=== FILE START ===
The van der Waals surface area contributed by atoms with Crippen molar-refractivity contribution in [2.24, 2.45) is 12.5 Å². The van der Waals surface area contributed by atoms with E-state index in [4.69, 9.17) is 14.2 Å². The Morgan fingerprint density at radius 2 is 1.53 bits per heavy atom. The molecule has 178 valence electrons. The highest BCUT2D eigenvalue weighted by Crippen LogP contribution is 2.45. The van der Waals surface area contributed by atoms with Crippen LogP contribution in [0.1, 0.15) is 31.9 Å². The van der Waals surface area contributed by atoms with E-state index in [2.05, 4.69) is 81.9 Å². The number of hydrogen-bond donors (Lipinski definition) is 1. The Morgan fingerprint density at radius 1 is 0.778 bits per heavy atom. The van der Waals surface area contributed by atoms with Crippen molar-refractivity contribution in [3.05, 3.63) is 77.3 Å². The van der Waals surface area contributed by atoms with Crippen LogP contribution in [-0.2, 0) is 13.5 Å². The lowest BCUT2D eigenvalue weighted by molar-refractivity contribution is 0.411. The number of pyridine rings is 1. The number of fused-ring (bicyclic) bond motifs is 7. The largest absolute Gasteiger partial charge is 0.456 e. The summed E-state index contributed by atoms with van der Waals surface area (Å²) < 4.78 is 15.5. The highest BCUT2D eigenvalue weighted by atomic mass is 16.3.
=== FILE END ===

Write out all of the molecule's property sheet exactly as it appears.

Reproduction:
The van der Waals surface area contributed by atoms with Crippen molar-refractivity contribution in [2.24, 2.45) is 12.5 Å². The van der Waals surface area contributed by atoms with E-state index in [4.69, 9.17) is 14.2 Å². The Morgan fingerprint density at radius 2 is 1.53 bits per heavy atom. The molecule has 178 valence electrons. The highest BCUT2D eigenvalue weighted by Crippen LogP contribution is 2.45. The van der Waals surface area contributed by atoms with Crippen LogP contribution in [0.1, 0.15) is 31.9 Å². The van der Waals surface area contributed by atoms with E-state index in [2.05, 4.69) is 81.9 Å². The number of hydrogen-bond donors (Lipinski definition) is 1. The Morgan fingerprint density at radius 1 is 0.778 bits per heavy atom. The van der Waals surface area contributed by atoms with Crippen molar-refractivity contribution in [3.05, 3.63) is 77.3 Å². The van der Waals surface area contributed by atoms with Crippen LogP contribution in [-0.2, 0) is 13.5 Å². The lowest BCUT2D eigenvalue weighted by molar-refractivity contribution is 0.411. The number of pyridine rings is 1. The number of fused-ring (bicyclic) bond motifs is 7. The largest absolute Gasteiger partial charge is 0.456 e. The summed E-state index contributed by atoms with van der Waals surface area (Å²) < 4.78 is 15.5. The highest BCUT2D eigenvalue weighted by atomic mass is 16.3.